So how did we get into this mess?
It was exactly one year ago that the Federal Reserve took the unprecedented step of loaning $29 billion to JP Morgan Chase after the financial services giant acquired Bear Stearns, the once mighty global investment bank and brokerage firm that virtually collapsed overnight.
That's when the plug got pulled from the dam.
"Today is the anniversary when you might say a lot of this started," Rep. Michele Bachmann, Minnesota Republican and member of House Financial Committee, told Inside the Beltway late Monday. "It laid the groundwork for the federal government bailing out AIG [American International Group] and the other entities that occurred after that."
Now, the congresswoman pointed out, about 80 percent of AIG is owned by the federal government.
"So you might as well say it has been nationalized," she said. "A lot has happened over this last year."
She said while it is "egregious" that $160 million in bonuses were set aside for AIG employees, that's only one issue: "To me the bigger issue is what AIG has done with this $170 billion [in federal loans]. Nobody really knows. That's really where the conversation needs to be."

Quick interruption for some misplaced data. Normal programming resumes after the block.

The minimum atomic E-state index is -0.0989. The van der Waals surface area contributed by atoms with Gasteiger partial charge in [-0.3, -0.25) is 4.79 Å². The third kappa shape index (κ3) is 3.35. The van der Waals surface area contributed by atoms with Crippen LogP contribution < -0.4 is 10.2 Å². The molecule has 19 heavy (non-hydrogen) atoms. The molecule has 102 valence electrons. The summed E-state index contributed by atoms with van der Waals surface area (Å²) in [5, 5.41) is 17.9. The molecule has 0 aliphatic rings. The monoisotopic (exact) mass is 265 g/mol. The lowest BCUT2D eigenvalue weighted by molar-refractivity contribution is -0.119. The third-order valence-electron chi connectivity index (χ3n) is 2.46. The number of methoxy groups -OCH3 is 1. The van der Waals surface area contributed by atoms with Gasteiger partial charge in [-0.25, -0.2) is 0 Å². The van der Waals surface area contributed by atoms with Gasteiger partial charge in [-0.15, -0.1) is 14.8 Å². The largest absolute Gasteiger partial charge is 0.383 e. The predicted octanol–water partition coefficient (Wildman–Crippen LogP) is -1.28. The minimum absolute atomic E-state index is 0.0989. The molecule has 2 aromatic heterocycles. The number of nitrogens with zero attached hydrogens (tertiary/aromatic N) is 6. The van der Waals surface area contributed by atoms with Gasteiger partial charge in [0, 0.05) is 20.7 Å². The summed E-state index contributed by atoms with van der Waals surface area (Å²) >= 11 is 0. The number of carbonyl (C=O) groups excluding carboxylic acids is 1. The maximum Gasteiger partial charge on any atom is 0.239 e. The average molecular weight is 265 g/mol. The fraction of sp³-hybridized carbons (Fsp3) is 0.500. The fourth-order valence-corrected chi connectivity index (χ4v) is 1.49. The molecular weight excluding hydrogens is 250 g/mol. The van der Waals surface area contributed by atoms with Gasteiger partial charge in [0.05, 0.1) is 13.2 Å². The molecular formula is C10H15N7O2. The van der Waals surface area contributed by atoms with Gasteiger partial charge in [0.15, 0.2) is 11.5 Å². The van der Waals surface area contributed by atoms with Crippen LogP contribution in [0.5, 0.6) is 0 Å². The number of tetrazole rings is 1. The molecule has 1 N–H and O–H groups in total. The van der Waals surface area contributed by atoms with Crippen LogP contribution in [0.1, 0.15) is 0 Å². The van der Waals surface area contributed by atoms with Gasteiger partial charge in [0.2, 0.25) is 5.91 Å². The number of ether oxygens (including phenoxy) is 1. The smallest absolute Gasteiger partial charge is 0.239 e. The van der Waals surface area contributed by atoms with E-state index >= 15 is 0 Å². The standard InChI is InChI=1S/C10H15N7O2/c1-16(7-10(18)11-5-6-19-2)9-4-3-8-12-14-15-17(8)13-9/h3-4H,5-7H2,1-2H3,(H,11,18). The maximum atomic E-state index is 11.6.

Mrs. Bachmann faulted the House Financial Services Committee, chaired by Rep. Barney Frank, Massachusetts Democrat, and the Senate Banking Committee, chaired by Sen. Christopher J. Dodd, Connecticut Democrat, for still not seeing to "reforms" of the financial industry.
"That's the outrage that we need to focus on," she said. "The American taxpayer is paying a high price for the sin of government - the fact that government ... has yet to reform itself ... We still haven't seen a full examination of how we got into this mess."
"Obama is boring," insists MSNBC's Chris Matthews. "He's kind of a nerd."
Addressing the Institute of Internal Auditors' 30th General Audit Management Conference at the Gaylord National Resort and Convention Center on Tuesday, the cable TV host added on second thought that labeling President Obama a nerd was perhaps a bit strong.
A big fan and cheerleader for Mr. Obama, Mr. Matthews called him "serious-minded" and "ambitious," having set out to imitate three models: Abraham Lincoln; Lyndon B. Johnson and Ronald Reagan; and Chicago's political machine.
Like Lincoln, he said, Mr. Obama for reasons other than "love" assembled in his Cabinet a team of rivals, not the least being Secretary of State Hillary Rodham Clinton. He explained that when you own a name like "Barack Hussein Obama," one way to cut a deal between Israel and the Middle East is to bring leaders like Mrs. Clinton into the fold.
John McCaslin is a contributing columnist on Townhall.com and author of Inside The Beltway: Offbeat Stories, Scoops, and Shenanigans from around the Nation's Capital .
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